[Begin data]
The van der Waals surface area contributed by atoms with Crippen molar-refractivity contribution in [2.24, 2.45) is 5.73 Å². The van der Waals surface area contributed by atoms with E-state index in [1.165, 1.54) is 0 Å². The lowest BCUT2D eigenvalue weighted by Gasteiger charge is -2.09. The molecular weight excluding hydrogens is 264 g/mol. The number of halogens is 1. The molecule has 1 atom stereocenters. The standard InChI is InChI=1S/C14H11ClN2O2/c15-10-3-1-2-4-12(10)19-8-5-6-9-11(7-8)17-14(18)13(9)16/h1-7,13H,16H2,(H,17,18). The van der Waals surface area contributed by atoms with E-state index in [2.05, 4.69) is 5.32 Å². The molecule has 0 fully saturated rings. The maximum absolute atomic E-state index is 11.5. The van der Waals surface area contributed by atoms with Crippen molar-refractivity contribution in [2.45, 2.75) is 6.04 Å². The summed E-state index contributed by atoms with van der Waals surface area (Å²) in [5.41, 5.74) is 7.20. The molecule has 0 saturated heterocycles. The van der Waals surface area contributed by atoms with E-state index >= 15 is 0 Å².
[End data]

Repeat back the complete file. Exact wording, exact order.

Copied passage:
The van der Waals surface area contributed by atoms with Crippen molar-refractivity contribution in [2.24, 2.45) is 5.73 Å². The van der Waals surface area contributed by atoms with E-state index in [1.165, 1.54) is 0 Å². The lowest BCUT2D eigenvalue weighted by Gasteiger charge is -2.09. The molecular weight excluding hydrogens is 264 g/mol. The number of halogens is 1. The molecule has 1 atom stereocenters. The standard InChI is InChI=1S/C14H11ClN2O2/c15-10-3-1-2-4-12(10)19-8-5-6-9-11(7-8)17-14(18)13(9)16/h1-7,13H,16H2,(H,17,18). The van der Waals surface area contributed by atoms with E-state index in [2.05, 4.69) is 5.32 Å². The molecule has 0 fully saturated rings. The maximum absolute atomic E-state index is 11.5. The van der Waals surface area contributed by atoms with Crippen molar-refractivity contribution in [2.45, 2.75) is 6.04 Å². The summed E-state index contributed by atoms with van der Waals surface area (Å²) in [5.41, 5.74) is 7.20. The molecule has 0 saturated heterocycles. The van der Waals surface area contributed by atoms with E-state index >= 15 is 0 Å².